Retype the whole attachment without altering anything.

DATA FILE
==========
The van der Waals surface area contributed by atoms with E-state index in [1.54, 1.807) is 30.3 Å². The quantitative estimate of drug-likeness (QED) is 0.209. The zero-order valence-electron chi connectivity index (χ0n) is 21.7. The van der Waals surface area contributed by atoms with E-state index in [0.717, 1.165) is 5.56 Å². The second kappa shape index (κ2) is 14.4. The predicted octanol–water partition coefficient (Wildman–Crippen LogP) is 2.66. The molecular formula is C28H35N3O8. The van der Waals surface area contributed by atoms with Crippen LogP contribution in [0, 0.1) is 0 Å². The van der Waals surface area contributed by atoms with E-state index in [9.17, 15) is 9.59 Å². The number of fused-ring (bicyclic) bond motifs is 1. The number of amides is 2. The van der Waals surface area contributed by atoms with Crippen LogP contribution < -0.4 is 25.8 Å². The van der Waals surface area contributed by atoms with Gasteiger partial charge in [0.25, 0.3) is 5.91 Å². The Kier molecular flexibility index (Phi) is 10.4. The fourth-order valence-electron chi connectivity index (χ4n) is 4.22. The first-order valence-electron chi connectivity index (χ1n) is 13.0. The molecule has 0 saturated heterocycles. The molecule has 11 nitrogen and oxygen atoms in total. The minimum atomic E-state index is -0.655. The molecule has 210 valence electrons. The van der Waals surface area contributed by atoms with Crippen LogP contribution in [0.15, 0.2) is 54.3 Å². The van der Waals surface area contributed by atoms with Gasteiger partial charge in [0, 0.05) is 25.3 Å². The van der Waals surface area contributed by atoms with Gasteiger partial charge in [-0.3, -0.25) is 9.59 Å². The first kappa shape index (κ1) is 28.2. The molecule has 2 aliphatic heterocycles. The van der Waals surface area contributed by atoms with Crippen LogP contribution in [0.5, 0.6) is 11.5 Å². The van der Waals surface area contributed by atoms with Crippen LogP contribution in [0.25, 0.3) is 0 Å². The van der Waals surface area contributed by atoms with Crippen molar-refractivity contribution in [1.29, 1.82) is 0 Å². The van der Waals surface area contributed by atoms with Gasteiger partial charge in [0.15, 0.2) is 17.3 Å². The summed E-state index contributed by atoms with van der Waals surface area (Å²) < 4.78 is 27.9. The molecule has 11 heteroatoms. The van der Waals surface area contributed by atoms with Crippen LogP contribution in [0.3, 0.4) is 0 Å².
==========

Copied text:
The van der Waals surface area contributed by atoms with E-state index in [1.54, 1.807) is 30.3 Å². The quantitative estimate of drug-likeness (QED) is 0.209. The zero-order valence-electron chi connectivity index (χ0n) is 21.7. The van der Waals surface area contributed by atoms with E-state index in [0.717, 1.165) is 5.56 Å². The second kappa shape index (κ2) is 14.4. The predicted octanol–water partition coefficient (Wildman–Crippen LogP) is 2.66. The molecular formula is C28H35N3O8. The van der Waals surface area contributed by atoms with Crippen LogP contribution in [0, 0.1) is 0 Å². The van der Waals surface area contributed by atoms with E-state index in [9.17, 15) is 9.59 Å². The number of fused-ring (bicyclic) bond motifs is 1. The number of amides is 2. The van der Waals surface area contributed by atoms with Crippen LogP contribution < -0.4 is 25.8 Å². The van der Waals surface area contributed by atoms with Gasteiger partial charge in [0.25, 0.3) is 5.91 Å². The Kier molecular flexibility index (Phi) is 10.4. The fourth-order valence-electron chi connectivity index (χ4n) is 4.22. The first-order valence-electron chi connectivity index (χ1n) is 13.0. The molecule has 0 saturated heterocycles. The molecule has 11 nitrogen and oxygen atoms in total. The minimum atomic E-state index is -0.655. The molecule has 210 valence electrons. The van der Waals surface area contributed by atoms with Crippen LogP contribution in [0.15, 0.2) is 54.3 Å². The van der Waals surface area contributed by atoms with Gasteiger partial charge in [0, 0.05) is 25.3 Å². The van der Waals surface area contributed by atoms with Gasteiger partial charge in [-0.3, -0.25) is 9.59 Å². The first kappa shape index (κ1) is 28.2. The molecule has 2 aliphatic heterocycles. The van der Waals surface area contributed by atoms with Crippen LogP contribution in [0.5, 0.6) is 11.5 Å². The van der Waals surface area contributed by atoms with Crippen LogP contribution in [0.25, 0.3) is 0 Å². The van der Waals surface area contributed by atoms with Crippen molar-refractivity contribution in [1.29, 1.82) is 0 Å². The van der Waals surface area contributed by atoms with Gasteiger partial charge in [0.15, 0.2) is 17.3 Å². The summed E-state index contributed by atoms with van der Waals surface area (Å²) < 4.78 is 27.9. The molecule has 11 heteroatoms. The van der Waals surface area contributed by atoms with Crippen LogP contribution in [0.3, 0.4) is 0 Å².